Meanwhile those who had at first fled for refuge to the city, seeing the turn affairs were taking, now rallied from the town and formed against the Athenians in front of them, sending also a part of their number to the Circle on Epipolae, which they hoped to take while denuded of its defenders. These took and destroyed the Athenian outwork of a thousand feet, the Circle itself being saved by Nicias, who happened to have been left in it through illness, and who now ordered the servants to set fire to the engines and timber thrown down before the wall; want of men, as he was aware, rendering all other means of escape impossible. This step was justified by the result, the Syracusans not coming any further on account of the fire, but retreating. Meanwhile succours were coming up from the Athenians below, who had put to flight the troops opposed to them; and the fleet also, according to orders, was sailing from Thapsus into the great harbour. Seeing this, the troops on the heights retired in haste, and the whole army of the Syracusans re-entered the city, thinking that with their present force they would no longer be able to hinder the wall reaching the sea.
After this the Athenians set up a trophy and restored to the Syracusans their dead under truce, receiving in return Lamachus and those who had fallen with him. The whole of their forces, naval and military, being now with them, they began from Epipolae and the cliffs and enclosed the Syracusans with a double wall down to the sea. Provisions were now brought in for the armament from all parts of Italy; and many of the Sicels, who had hitherto been looking to see how things went, came as allies to the Athenians: there also arrived three ships of fifty oars from Tyrrhenia. Meanwhile everything else progressed favourably for their hopes. The Syracusans began to despair of finding safety in arms, no relief having reached them from Peloponnese, and were now proposing terms of capitulation among themselves and to Nicias, who after the death of Lamachus was left sole commander. No decision was come to, but, as was natural with men in difficulties and besieged more straitly than before, there was much discussion with Nicias and still more in the town. Their present misfortunes had also made them suspicious of one another; and the blame of their disasters was thrown upon the ill-fortune or treachery of the generals under whose command they had happened; and these were deposed and others, Heraclides, Eucles, and Tellias, elected in their stead.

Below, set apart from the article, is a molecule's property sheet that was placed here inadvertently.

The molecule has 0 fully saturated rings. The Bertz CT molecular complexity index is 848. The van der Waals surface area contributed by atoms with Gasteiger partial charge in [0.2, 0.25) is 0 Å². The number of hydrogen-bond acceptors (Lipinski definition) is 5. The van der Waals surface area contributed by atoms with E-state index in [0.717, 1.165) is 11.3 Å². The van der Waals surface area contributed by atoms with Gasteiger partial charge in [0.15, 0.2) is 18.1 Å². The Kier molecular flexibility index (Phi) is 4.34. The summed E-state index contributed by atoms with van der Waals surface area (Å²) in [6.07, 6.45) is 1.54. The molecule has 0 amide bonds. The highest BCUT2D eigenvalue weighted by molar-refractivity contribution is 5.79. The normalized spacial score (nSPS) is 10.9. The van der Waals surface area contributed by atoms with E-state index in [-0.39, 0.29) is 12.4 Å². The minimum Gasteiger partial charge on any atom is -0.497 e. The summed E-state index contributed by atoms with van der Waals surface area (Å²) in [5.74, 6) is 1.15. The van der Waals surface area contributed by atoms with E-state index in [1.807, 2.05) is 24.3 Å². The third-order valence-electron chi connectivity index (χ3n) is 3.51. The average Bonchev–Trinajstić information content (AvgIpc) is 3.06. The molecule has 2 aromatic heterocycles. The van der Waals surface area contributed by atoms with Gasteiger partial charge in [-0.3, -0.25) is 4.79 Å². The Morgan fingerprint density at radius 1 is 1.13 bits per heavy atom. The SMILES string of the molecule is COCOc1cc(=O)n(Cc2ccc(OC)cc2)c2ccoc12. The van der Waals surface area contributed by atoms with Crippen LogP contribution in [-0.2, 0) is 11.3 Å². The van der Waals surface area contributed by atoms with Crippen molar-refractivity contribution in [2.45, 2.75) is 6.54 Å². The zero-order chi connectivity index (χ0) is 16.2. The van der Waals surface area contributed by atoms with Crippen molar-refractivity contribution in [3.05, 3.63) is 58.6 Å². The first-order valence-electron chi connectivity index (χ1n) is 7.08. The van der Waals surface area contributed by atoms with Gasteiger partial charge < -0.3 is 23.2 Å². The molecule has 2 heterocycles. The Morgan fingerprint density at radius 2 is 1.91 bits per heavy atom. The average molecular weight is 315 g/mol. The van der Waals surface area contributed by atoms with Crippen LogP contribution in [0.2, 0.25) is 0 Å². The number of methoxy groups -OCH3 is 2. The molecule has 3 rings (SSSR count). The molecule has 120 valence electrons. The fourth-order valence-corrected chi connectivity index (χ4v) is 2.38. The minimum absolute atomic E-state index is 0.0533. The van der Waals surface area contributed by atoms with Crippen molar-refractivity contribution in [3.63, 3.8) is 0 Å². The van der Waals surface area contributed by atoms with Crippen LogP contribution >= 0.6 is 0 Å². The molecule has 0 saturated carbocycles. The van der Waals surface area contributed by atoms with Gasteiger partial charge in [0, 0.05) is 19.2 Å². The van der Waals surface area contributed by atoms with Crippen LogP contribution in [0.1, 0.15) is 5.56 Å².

Meanwhile the Lacedaemonian, Gylippus, and the ships from Corinth were now off Leucas, intent upon going with all haste to the relief of Sicily. The reports that reached them being of an alarming kind, and all agreeing in the falsehood that Syracuse was already completely invested, Gylippus abandoned all hope of Sicily, and wishing to save Italy, rapidly crossed the Ionian Sea to Tarentum with the Corinthian, Pythen, two Laconian, and two Corinthian vessels, leaving the Corinthians to follow him after manning, in addition to their own ten, two Leucadian and two Ambraciot ships. From Tarentum Gylippus first went on an embassy to Thurii, and claimed anew the rights of citizenship which his father had enjoyed; failing to bring over the townspeople, he weighed anchor and coasted along Italy. Opposite the Terinaean Gulf he was caught by the wind which blows violently and steadily from the north in that quarter, and was carried out to sea; and after experiencing very rough weather, remade Tarentum, where he hauled ashore and refitted such of his ships as had suffered most from the tempest. Nicias heard of his approach, but, like the Thurians, despised the scanty number of his ships, and set down piracy as the only probable object of the voyage, and so took no precautions for the present.
About the same time in this summer, the Lacedaemonians invaded Argos with their allies, and laid waste most of the country. The Athenians went with thirty ships to the relief of the Argives, thus breaking their treaty with the Lacedaemonians in the most overt manner. Up to this time incursions from Pylos, descents on the coast of the rest of Peloponnese, instead of on the Laconian, had been the extent of their co-operation with the Argives and Mantineans; and although the Argives had often begged them to land, if only for a moment, with their heavy infantry in Laconia, lay waste ever so little of it with them, and depart, they had always refused to do so. Now, however, under the command of Phytodorus, Laespodius, and Demaratus, they landed at Epidaurus Limera, Prasiae, and other places, and plundered the country; and thus furnished the Lacedaemonians with a better pretext for hostilities against Athens. After the Athenians had retired from Argos with their fleet, and the Lacedaemonians also, the Argives made an incursion into the Phlisaid, and returned home after ravaging their land and killing some of the inhabitants.